Kilmer Applauds New Funding to Help Coastal Tribes Move to Higher Ground
Washington, D.C. – Today, U.S. Representative Derek Kilmer (WA-06) applauded the U.S. Department of the Interior’s announcement that it will award $25 million to support the Quinault Indian Nation’s relocation efforts. With these funds, the Quinault Indian Nation plans to relocate critical community facilities in the village of Taholah to higher ground. The Taholah Village Relocation project will reduce recurring flood damage to critical tribal infrastructure, including community facilities and housing. Rep. Kilmer has championed efforts to protect vulnerable coastal communities, including the village of Taholah and other tribal communities impacted by climate change.
“Today’s announcement is a big deal. It’s a big deal because tribes – including the Quinault Indian Nation – have seen their homelands threatened by climate change and rising sea levels. And it’s a big deal because the effort to move people to higher ground and out of harm’s way requires the federal government to step up and fulfill its trust and treaty responsibilities,” said Rep. Kilmer. “This shows a real commitment by the Biden Administration and Secretary Haaland to have the federal government help those who are on the front lines of the climate crisis. I've been pushing for years for federal action to help the Quinault and other coastal tribes in our region enhance their coastal resiliency. I intend to keep pushing because there’s more to do.”
In December, the federal government will begin a community-driven 120-day planning period that will include the Department of the Interior and partnering federal agencies traveling to the Quinault Indian Nation to establish formal relationships and begin the process of planning the relocation.
In August 2021, Rep. Kilmer and the Quinault Indian Nation hosted U.S. Interior Secretary Deb Haaland in Taholah, Washington, to tour the Quinault Indian Nation’s Taholah Village Relocation project and discuss the urgent need for the federal government to support tribal relocation efforts. The Taholah Village Relocation project is an effort to move the Taholah Village to higher ground and relocate critical community facilities and housing. The Quinault Indian Nation, along with other coastal tribes in Washington including the Quileute Nation, the Hoh Tribe, and the Makah Tribe, are facing increased threats from climate change, increased flooding, and the threat of tsunami – and are actively moving to higher ground to protect their people and their way of life.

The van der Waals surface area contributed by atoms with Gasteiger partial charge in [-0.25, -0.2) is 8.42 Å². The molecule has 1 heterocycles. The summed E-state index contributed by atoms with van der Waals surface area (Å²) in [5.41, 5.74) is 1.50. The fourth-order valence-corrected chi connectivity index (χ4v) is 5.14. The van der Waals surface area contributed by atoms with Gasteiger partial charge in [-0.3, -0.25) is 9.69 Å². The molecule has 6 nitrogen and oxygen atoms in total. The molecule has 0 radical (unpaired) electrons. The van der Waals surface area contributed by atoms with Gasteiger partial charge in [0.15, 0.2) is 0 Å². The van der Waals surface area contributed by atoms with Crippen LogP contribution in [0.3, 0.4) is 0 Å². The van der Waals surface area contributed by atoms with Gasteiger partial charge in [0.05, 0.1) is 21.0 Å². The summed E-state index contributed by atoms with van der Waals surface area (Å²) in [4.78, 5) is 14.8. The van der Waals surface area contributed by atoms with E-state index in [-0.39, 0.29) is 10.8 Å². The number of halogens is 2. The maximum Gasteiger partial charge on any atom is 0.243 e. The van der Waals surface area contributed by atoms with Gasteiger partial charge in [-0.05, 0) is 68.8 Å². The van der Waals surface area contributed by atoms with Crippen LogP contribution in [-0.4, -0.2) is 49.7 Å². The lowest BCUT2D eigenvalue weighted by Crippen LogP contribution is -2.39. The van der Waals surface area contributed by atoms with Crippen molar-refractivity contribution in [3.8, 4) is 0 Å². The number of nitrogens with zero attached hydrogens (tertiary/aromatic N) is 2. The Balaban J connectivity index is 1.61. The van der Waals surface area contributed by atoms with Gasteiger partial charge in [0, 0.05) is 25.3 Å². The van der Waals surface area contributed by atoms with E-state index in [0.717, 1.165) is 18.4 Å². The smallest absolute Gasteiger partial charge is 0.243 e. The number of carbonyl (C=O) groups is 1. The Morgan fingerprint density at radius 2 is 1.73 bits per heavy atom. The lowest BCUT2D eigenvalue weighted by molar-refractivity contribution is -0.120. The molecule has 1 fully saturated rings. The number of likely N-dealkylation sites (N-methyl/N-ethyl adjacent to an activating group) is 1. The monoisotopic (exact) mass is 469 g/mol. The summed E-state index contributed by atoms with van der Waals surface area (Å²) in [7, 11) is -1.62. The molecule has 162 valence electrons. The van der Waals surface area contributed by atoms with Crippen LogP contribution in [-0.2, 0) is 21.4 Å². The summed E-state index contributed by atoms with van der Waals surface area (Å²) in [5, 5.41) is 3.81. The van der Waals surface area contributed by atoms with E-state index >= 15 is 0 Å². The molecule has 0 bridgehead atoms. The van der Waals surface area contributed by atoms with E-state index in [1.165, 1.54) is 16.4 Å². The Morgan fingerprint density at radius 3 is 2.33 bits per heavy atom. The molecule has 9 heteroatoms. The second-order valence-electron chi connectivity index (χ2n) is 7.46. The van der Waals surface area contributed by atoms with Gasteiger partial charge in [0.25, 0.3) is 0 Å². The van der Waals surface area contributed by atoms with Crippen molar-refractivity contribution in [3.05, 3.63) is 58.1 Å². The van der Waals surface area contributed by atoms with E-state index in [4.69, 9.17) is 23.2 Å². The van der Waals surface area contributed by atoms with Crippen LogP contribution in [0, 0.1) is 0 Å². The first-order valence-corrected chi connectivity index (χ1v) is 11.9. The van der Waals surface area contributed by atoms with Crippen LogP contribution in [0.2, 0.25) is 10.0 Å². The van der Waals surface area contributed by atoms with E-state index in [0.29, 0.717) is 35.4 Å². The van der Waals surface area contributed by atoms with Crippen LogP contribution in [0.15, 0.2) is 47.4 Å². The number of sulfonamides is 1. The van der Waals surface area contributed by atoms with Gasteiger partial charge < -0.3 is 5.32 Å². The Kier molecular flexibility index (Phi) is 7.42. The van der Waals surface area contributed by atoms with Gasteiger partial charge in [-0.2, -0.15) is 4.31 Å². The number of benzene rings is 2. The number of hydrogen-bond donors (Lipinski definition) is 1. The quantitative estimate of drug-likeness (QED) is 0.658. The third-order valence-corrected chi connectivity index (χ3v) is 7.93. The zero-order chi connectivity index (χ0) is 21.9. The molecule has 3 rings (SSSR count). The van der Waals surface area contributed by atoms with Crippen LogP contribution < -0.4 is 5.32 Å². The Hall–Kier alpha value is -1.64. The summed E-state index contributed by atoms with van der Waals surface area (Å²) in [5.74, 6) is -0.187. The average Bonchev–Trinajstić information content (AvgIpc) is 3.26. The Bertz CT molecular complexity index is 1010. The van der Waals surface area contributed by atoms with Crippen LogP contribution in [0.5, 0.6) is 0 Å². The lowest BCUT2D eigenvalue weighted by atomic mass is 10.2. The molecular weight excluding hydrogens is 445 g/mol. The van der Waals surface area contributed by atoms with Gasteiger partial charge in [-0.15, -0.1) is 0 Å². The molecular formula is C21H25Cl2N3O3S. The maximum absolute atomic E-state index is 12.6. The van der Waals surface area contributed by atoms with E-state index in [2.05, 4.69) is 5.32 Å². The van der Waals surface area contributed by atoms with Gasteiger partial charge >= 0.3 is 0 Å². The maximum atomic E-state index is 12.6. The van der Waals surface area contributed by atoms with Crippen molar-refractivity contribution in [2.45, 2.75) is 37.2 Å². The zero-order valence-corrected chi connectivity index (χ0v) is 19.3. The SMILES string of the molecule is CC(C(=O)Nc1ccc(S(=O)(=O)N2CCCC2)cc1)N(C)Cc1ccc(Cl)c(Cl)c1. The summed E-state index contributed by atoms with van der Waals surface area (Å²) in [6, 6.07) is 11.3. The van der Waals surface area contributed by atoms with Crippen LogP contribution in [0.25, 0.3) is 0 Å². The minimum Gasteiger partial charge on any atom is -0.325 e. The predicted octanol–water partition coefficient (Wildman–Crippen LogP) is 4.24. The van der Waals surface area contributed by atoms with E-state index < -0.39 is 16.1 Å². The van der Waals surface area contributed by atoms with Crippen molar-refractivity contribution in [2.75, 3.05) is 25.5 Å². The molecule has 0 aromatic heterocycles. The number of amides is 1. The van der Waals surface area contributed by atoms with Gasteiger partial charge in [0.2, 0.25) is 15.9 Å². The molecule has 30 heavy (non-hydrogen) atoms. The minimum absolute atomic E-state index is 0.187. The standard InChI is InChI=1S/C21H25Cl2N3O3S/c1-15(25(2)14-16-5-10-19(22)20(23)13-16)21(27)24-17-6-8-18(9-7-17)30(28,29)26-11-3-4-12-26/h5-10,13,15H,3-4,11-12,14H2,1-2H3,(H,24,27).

As a member of the House Appropriations Committee, Rep. Kilmer has consistently fought for increased funding for tribal relocation efforts. In March 2022, Congress passed and the President signed into law an omnibus spending package that included new federal funding to support three tribal relocation projects in Washington’s sixth congressional district. That law included $500,000 for the Quinault Indian Nation to help the Tribe build out and develop infrastructure for the Taholah Village Relocation project. The infrastructure would help the tribe build streets, sewer, water, and storm water, as well as power utilities. The infrastructure would also serve a future school site and water tank site.
Rep. Kilmer is pushing for more federal funding for tribal relocation, and in the House-passed FY2023 Interior Appropriations Bill, Rep. Kilmer advocated to include increased funding for the Bureau of Indian Affairs Tribal Climate Resilience program – which would provide competitive awards to support critically vulnerable coastal tribal communities and Alaska Native Villages that experience severe weather-related conditions.
In the same bill, Rep. Kilmer successfully secured House report language emphasizing the needs of Tribes in both the lower 48 states and Alaska, in addition to requesting a report on unmet needs for coastal tribal communities in the lower 48 states as they attempt to move to higher ground.
Rep. Kilmer is the lead sponsor of the Tribal Coastal Resiliency Act – which provides federal resources to Native American tribes living in coastal areas to support their efforts to mitigate threats caused by climate change and sea level rise. The bill would modernize the National Oceanic and Atmospheric Administration’s (NOAA’s) Coastal Zone Management Grant Program to create a dedicated set-aside for tribal communities to secure grant funding to support key projects that will protect their people and landmarks from changing landscapes and weather events.
Rep. Kilmer’s bipartisan bill recognizes tribal sovereignty by amending the Coastal Zone Management Act to allow tribal governments to directly compete for Coastal Zone Management Grants, instead of requiring them to petition states to prioritize their projects. This parity is essential given the severe challenges tribal governments face in implementing coastal and shoreline measures that support public safety, public access, and cultural and historic preservation.
Coastal tribes are increasingly confronting persistent flooding, tsunami threats, and coastal erosion. Washington state has over 3,000 miles of marine coastline, where 17 tribal communities have made their homes since time immemorial.